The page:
Umarex Walther PPK/S

Umarex Walther PPK/S

Re-experiencing the first blowback action .177 caliber semiautomatic air pistol

By Dennis Adler

A little over 17 years ago Umarex introduced its first blowback action CO2 semi-auto air pistol, the Walther PPK/S. The latest version (left) is remarkably close in appearance to the PPK/S introduced by Walther in 1968 for importation and sale in the United States.

A little over 17 years ago Umarex introduced its first blowback action CO2 semi-auto air pistol, the Walther PPK/S. The latest version (left) is remarkably close in appearance to the PPK/S introduced by Walther in 1968 for importation and sale in the United States.

A little over 17 years ago, Umarex stunned the world of airgun with the introduction of the first ever blowback action semiautomatic air pistol. Up until that time air pistols that looked like semi-auto handguns did not have slides that moved, or in any way actually functioned like a cartridge-firing pistol. With the debut of the PPK/S in 1999, Umarex and Walther wrote a new chapter in the design and manufacturing of air pistols, a chapter that is continually being revised, even by the original author, Umarex.

The Umarex Walther PPK/S was the first of its kind in two categories, the first Umarex replica airgun for .177 caliber steel BBs, and the first replica airgun with a blowback system. Not only was this the first airgun of its type, it was the first that used the basic fundamentals of the original cartridge-firing model in its design, right down to the disassembly of the Walther PPK/S.

Original PPK/S (right) and latest Umarex PPK/S CO2 model have more in common than not when it comes to details, weight and handling. The .380 model weighs around 26 ounces, the Umarex PPK/S slightly less at 22 ounces.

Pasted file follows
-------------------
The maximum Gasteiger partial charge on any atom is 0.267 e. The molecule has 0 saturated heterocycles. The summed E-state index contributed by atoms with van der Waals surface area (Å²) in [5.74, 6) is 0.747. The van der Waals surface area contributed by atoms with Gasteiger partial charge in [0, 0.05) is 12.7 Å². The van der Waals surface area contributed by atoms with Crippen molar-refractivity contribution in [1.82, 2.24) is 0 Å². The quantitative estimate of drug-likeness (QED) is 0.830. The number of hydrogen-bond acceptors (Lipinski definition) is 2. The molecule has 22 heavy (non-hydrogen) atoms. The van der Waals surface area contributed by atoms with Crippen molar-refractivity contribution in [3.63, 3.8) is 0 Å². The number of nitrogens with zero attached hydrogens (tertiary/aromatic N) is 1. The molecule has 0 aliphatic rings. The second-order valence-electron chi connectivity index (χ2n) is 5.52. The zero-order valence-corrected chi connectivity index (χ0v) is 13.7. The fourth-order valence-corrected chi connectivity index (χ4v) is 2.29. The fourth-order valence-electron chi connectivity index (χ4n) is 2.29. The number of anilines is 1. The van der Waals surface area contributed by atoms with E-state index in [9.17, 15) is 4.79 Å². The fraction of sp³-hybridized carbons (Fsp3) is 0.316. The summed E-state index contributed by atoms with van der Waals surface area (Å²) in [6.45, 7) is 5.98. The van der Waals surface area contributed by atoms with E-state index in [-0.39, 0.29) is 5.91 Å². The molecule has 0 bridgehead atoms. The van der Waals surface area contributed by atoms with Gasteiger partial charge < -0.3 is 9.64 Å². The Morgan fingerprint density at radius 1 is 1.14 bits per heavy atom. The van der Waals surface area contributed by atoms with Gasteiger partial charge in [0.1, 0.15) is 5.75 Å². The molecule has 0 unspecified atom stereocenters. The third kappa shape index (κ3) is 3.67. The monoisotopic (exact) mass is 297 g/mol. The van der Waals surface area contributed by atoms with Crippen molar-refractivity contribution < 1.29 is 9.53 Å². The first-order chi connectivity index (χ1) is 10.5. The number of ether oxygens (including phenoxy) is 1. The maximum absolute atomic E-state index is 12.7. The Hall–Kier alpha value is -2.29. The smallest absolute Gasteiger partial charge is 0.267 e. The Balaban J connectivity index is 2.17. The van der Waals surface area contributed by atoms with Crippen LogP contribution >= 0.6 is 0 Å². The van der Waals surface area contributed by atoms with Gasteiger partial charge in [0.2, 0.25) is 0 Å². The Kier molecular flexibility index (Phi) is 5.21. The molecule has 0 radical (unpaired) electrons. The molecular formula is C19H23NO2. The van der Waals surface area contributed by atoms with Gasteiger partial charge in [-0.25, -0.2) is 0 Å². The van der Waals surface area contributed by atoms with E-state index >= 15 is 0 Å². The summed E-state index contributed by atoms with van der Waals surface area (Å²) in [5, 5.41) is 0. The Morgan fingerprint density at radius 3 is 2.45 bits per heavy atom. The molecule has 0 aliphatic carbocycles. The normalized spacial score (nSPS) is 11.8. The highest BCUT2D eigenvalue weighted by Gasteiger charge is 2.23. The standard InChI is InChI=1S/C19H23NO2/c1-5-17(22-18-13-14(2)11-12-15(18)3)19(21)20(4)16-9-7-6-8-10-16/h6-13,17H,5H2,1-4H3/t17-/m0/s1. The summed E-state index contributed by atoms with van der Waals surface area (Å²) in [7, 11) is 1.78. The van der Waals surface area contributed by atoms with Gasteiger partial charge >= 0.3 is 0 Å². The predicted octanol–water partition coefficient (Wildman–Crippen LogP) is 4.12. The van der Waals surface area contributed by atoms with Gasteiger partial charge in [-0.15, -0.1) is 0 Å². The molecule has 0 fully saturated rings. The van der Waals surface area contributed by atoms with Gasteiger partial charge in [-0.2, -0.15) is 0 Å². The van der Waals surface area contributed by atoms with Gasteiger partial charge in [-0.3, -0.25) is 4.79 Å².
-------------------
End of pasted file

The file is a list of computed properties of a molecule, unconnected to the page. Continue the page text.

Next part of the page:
Original PPK/S (right) and latest Umarex PPK/S CO2 model have more in common than not when it comes to details, weight and handling. The .380 model weighs around 26 ounces, the Umarex PPK/S slightly less at 22 ounces.

The CO2-powered model managed to stick around through a couple of iterations, including one version with a faux suppressor, (very James Bond), and though not a particularly accurate, nor powerful airgun, its legacy was that of being the first commercially successful CO2-blowback action air pistol in the world. If you didn’t buy one the first year it came out, or the version with the threaded muzzle and faux silencer, this is your next chance to get your hands on a classic, no matter how you feel about its under powered velocities, and still not modern methods of loading the CO2 and BBs.

The Umarex uses a 15-round stick magazine with a full size PPK/S floorplate finger extension to give the airgun a proper profile when loaded. The new recessed seating screw in the base of the CPO2 channel and hex head tool have done away with the old exposed seating screw to give the air pistol proper exterior lines.

The Umarex uses a 15-round stick magazine with a full size PPK/S floorplate finger extension to give the airgun a proper profile when loaded. The new recessed seating screw in the base of the CO2 channel and hex head tool have done away with the old exposed seating screw to give the air pistol proper exterior lines.

The very latest model to come from Umarex is a reprise of the same PPK/S model with one very important feature “deleted,” the exposed seating screw handle for the CO2 cartridge. This was a necessary design 17 years ago, but not today. The latest PPK/S which will be available within the month has replaced that awkward telltale handle with an internal seating screw and a separate hex head tool to tighten it. This gives the new PPK/S airgun cleaner lines, and that makes it worth owning all over again!

The majority of original PPK/S air pistol design features have been retained in the new model, including the use of 15-round BB stick magazines which are easy to load and remove from the grip well, using the PPK/S-type magazine release on the frame. The stick magazines are still slow to load since the follower does not lock at the bottom and you have to hold it down while loading BBs into the port at the top; it’s best to stock up and have several ready to go.

The .177 Caliber PPK/S